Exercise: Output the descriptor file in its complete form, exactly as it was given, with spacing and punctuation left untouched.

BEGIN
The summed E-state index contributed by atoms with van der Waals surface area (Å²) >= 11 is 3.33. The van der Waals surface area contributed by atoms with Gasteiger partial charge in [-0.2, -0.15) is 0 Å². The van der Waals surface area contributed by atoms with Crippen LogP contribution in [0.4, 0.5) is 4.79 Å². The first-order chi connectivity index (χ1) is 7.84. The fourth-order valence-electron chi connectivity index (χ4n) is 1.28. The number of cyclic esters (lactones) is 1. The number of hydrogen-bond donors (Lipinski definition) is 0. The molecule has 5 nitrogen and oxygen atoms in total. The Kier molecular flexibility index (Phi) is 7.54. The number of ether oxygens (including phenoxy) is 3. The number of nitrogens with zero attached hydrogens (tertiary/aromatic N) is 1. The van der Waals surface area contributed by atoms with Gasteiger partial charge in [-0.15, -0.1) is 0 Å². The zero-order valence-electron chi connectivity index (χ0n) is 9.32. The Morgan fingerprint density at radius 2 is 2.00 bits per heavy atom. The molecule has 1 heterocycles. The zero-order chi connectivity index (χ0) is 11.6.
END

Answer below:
The summed E-state index contributed by atoms with van der Waals surface area (Å²) >= 11 is 3.33. The van der Waals surface area contributed by atoms with Gasteiger partial charge in [-0.2, -0.15) is 0 Å². The van der Waals surface area contributed by atoms with Crippen LogP contribution in [0.4, 0.5) is 4.79 Å². The first-order chi connectivity index (χ1) is 7.84. The fourth-order valence-electron chi connectivity index (χ4n) is 1.28. The number of cyclic esters (lactones) is 1. The number of hydrogen-bond donors (Lipinski definition) is 0. The molecule has 5 nitrogen and oxygen atoms in total. The Kier molecular flexibility index (Phi) is 7.54. The number of ether oxygens (including phenoxy) is 3. The number of nitrogens with zero attached hydrogens (tertiary/aromatic N) is 1. The van der Waals surface area contributed by atoms with Gasteiger partial charge in [-0.15, -0.1) is 0 Å². The zero-order valence-electron chi connectivity index (χ0n) is 9.32. The Morgan fingerprint density at radius 2 is 2.00 bits per heavy atom. The molecule has 1 heterocycles. The zero-order chi connectivity index (χ0) is 11.6.